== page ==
Israel-Hamas war, it's a clash even in the art community

Clash in the art community against the backdrop of the Israel-Hamas war. A few days ago, some 2,000 artists, including well-known names, signed an appeal for a cease-fire, but without condemning the Hamas massacres. This omission infuriated Israeli artists.

On the war between Israel and Hamas , there is also a clash in the artistic community. It all stems from the open letter that some 2,000 artists, writers and actors circulated online last week calling on world leaders to take action for a ceasefire in Gaza. Signatories include Nan Goldin, Peter Doig, Brian Eno, Cecilia Vicuña, Tania Bruguera, Kara Walker and many others. “The art community,” the document reads, “is heterogeneous and crosses borders, nationalities, faith and belief systems. We as artists, writers, curators, filmmakers, publishers and workers who produce work, collaborate and communicate, create the core around which institutions and organizations revolve, must be assured that these are not just safe spaces but human ones. We support the liberation of Palestine and demand an end to the killing and physical harm against all civilians, an immediate ceasefire, the passage of humanitarian aid to Gaza and an end to the complicity of our governing bodies to gross human rights violations and war crimes. We demand that the institutional silence on the ongoing humanitarian crisis that 2.3 million Palestinians are facing in the occupied and besieged Gaza Strip be broken immediately.”

The shelling of Gaza and the killing and displacement of its residents, the letter continues, “have been condemned by Amnesty International, the United Nations, the World Health Organization and Action Aid. These, along with other global bodies, have indicated that the collective punishment of Gaza’s civilians, including the killing of aid workers, journalists and doctors, as well as the destruction of all vital infrastructure and livelihood resources, the cutting off of water, food, electricity and medicine constitute a war crime.”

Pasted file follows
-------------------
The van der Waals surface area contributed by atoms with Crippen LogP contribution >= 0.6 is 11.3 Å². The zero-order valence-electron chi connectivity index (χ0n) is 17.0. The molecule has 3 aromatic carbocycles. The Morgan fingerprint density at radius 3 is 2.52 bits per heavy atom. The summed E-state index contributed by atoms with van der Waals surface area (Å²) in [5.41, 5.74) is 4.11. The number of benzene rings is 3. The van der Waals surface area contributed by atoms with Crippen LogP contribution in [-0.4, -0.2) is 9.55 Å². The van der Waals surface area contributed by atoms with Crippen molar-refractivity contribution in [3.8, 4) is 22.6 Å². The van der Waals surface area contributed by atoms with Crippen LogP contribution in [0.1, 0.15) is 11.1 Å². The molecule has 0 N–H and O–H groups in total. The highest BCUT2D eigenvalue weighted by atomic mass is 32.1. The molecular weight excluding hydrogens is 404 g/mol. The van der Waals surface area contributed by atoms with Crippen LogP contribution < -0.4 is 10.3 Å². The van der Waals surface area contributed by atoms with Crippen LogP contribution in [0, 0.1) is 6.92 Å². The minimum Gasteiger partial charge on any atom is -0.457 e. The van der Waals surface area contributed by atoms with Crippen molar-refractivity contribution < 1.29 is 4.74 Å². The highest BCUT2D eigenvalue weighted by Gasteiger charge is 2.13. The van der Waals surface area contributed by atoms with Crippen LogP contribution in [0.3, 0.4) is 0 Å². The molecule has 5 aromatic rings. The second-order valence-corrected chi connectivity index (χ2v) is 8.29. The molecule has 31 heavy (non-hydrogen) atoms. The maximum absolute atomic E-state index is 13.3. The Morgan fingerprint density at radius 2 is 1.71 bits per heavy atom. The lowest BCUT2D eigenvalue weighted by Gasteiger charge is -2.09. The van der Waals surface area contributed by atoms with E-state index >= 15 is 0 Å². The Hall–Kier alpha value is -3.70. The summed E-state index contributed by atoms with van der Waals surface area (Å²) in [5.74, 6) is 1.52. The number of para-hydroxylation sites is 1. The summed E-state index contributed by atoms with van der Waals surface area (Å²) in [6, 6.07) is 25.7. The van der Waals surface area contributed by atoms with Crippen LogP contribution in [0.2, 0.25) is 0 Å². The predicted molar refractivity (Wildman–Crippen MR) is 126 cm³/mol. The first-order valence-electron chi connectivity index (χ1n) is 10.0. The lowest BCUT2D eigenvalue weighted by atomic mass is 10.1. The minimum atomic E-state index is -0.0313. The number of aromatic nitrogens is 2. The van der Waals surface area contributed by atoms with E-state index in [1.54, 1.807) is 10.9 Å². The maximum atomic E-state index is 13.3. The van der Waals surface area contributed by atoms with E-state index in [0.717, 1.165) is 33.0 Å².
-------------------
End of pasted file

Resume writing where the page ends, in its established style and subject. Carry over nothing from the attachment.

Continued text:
The letter of the 2,000 has aroused strong outrage in the Israeli art community due to the fact that the missive does not contain even half a line of condemnation against Hamas and makes no reference to the massacre of Israeli civilians that sparked the war: last Oct. 7, dozens of Hamas terrorists raided Israeli territory on the border with the Gaza Strip indulging in indiscriminate killings that resulted in at least 1.400 casualties among Israelis, according to police sources quoted by the Times of Israel newspaper (specifically, 1,033 civilians, 299 soldiers and 58 police officers were killed, plus there were more than 3,400 wounded and about 200 civilians and soldiers kidnapped and still held hostage in the Gaza Strip).

Israel’s artists therefore sent a rebuttal to Erev Rat magazine to express their disappointment at the “shameless lack of any mention of the brutal massacre perpetrated by Hamas in southern Israel on October 7.” The letter, “signed by many people with whom we share many common ideals and struggles,” the Israeli artists write, adds “pain, trauma and despair” precisely because of the lack of any recognition or condemnation of Hamas’ acts. "The massacre of hundreds of people at a rave, the rapes, the mutilation of bodies, the torture of children, the annihilation of entire families, the killing of health care workers cannot be described in any other way than as a crime against humanity."

“Most shocking,” the Israeli artists continue, “is the total absence of any mention of the more than 200 people abducted, most of them civilians, including infants, children, the elderly and the sick,” they read. “Those who signed the letter call for a ceasefire on humanitarian grounds. But, in the letter, the hostages are not part of the humanity they are appealing for. By omission, they are legitimizing the abduction of civilians. Yes, we accept and support appeals for an end to violence, we support the liberation of Palestinians and an end to the occupation (as we have done for years), and a stop to the killing of civilians in Gaza and everywhere.” However, the Israeli artists continue, “by ignoring the rights of all those who live in Israel, it is as if those who signed the letter are dehumanizing all those who live in Israel, the 9 million people who have the right to exist.”

In conclusion, the Israeli artists argue that issuing “a general statement” condemning violence without further specification “undermines the moral position taken by the signatories of the letter.” Finally, the Israeli artists’ call is forunity among communities affected by the conflict, with “no contradiction between firm opposition to the Israeli occupation and crimes in Gaza, and unequivocal condemnation of brutal acts of violence against innocent civilians in Israel.”

Pictured: the remains of the police station in Sderot (southern Israel) after the Oct. 7 Hamas attack. Photo: Yoav Keren

Israel-Hamas war, it's a clash even in the art community
Israel-Hamas war, it's a clash even in the art community

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